The OpenSSL Project released on Tuesday versions 1.0.2h and 1.0.1t to patch several vulnerabilities that can be exploited for denial-of-service (DoS) attacks, arbitrary code execution and traffic decryption.
The latest versions of OpenSSL address a high severity flaw (CVE-2016-2107) that was introduced in 2013 as part of the fix for the Lucky 13 TLS attack. The vulnerability, reported on April 13 by Juraj Somorovsky, allows a man-in-the-middle (MitM) attacker to decrypt traffic when the connection uses an AES CBC cipher and the server supports AES-NI instructions.
OpenSSL 1.0.2h and 1.0.1t also patch three low severity issues related to the incorrect handling of large amounts of input data by the EVP_EncodeUpdate() and EVP_EncryptUpdate() functions, and incorrect handling of memory when ASN.1 data is read from a BIO. These flaws have been assigned the CVE identifiers CVE-2016-2105, CVE-2016-2106 and CVE-2016-2109.
The OpenSSL Project also informed users of a high severity vulnerability (CVE-2016-2108) that is a combination of two non-security bugs.
One of them, reported in April 2015 by Huzaifa Sidhpurwala of Red Hat and independently by Hanno Böck, is related to the mishandling of negative zero integers. The bug was patched in June 2015, without anyone being aware of its security impact.
The second bug, related to the mishandling of large universal tags, was reported on March 1, 2016. David Benjamin of Google revealed on March 31 that the two bugs result in a potentially exploitable memory corruption vulnerability. An attacker can exploit the flaw to cause OpenSSL to crash and possibly even to execute arbitrary code.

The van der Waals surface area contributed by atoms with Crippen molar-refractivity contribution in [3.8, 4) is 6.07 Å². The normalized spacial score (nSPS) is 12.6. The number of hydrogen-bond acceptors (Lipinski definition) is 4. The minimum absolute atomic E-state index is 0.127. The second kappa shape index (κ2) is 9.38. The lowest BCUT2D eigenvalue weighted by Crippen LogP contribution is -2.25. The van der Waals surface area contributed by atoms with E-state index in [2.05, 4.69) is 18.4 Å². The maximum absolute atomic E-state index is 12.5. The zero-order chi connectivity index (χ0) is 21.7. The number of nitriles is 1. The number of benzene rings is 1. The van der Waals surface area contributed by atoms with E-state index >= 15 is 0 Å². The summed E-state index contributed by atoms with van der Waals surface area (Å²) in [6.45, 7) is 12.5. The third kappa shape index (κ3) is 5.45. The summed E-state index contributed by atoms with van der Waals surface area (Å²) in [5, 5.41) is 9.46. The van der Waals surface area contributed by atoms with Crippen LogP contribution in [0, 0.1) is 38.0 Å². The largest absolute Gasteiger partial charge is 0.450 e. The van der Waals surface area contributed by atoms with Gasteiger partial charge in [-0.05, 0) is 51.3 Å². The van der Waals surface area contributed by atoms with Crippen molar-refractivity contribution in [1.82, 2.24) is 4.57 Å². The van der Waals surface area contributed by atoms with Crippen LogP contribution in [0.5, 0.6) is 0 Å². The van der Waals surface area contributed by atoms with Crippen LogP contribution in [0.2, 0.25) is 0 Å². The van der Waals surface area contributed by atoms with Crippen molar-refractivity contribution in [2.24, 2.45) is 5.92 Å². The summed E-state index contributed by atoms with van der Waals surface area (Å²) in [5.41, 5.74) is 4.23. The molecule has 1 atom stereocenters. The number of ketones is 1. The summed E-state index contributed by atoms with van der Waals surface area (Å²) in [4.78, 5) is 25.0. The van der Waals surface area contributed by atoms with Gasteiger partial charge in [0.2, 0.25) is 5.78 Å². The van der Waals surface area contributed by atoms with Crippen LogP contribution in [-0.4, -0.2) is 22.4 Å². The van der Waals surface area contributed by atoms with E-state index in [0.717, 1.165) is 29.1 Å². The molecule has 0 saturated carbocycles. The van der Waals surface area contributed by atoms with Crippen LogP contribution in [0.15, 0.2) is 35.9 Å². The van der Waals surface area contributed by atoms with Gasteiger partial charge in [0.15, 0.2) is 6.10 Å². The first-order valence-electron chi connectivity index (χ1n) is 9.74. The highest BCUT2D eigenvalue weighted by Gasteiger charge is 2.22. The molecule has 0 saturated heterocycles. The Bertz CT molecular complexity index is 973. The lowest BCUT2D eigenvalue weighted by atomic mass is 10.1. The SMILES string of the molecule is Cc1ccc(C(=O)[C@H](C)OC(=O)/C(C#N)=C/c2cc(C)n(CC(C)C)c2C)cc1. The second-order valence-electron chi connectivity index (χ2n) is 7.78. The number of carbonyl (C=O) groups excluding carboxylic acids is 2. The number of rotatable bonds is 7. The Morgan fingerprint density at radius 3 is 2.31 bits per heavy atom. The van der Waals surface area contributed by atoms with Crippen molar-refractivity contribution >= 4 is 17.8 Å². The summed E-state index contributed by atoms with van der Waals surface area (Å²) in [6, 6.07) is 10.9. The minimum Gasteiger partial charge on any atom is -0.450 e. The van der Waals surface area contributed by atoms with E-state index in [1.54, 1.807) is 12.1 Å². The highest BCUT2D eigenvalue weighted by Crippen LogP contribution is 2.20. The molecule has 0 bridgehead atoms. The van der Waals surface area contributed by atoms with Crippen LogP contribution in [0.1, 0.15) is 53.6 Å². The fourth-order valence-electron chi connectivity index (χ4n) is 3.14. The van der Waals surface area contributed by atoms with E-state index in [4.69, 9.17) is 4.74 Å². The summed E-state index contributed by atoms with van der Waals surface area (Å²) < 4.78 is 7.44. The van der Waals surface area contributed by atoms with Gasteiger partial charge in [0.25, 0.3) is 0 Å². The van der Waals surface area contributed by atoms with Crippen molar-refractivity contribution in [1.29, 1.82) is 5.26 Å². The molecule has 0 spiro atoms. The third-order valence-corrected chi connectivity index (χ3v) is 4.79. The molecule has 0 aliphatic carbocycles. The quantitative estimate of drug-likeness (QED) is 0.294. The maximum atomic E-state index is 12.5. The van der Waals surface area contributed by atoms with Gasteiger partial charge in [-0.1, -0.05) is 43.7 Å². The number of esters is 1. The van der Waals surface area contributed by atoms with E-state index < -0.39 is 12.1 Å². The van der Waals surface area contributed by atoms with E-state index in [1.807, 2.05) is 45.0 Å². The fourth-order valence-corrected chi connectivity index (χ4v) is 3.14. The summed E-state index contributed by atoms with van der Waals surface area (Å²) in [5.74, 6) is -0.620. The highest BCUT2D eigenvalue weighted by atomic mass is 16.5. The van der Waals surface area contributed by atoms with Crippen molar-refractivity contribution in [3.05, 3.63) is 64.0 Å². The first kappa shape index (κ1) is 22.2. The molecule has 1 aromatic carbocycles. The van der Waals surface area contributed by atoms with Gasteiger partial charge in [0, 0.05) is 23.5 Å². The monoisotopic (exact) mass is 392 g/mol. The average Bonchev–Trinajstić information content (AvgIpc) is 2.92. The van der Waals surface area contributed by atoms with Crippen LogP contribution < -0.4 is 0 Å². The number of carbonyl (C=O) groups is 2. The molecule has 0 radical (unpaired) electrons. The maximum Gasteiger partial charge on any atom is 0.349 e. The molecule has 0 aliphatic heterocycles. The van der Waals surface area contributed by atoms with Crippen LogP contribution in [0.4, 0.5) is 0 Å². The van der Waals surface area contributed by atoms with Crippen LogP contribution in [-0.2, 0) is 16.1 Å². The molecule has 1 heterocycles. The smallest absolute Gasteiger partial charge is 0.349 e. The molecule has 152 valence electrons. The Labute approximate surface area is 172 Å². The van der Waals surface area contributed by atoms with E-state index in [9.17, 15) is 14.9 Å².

Here is the OpenSSL Project’s technical description of CVE-2016-2108:
“In previous versions of OpenSSL, ASN.1 encoding the value zero represented as a negative integer can cause a buffer underflow with an out-of-bounds write in i2c_ASN1_INTEGER. The ASN.1 parser does not normally create ‘negative zeroes’ when parsing ASN.1 input, and therefore, an attacker cannot trigger this bug.
However, a second, independent bug revealed that the ASN.1 parser (specifically, d2i_ASN1_TYPE) can misinterpret a large universal tag as a negative zero value. Large universal tags are not present in any common ASN.1 structures (such as X509) but are accepted as part of ANY structures.
Therefore, if an application deserializes untrusted ASN.1 structures containing an ANY field, and later reserializes them, an attacker may be able to trigger an out-of-bounds write. This has been shown to cause memory corruption that is potentially exploitable with some malloc implementations.”
Since the first bug was patched in June 2015 with the release of OpenSSL 1.0.2c and 1.0.1o, the attack method discovered by Google’s David Benjamin does not work against these or more recent versions.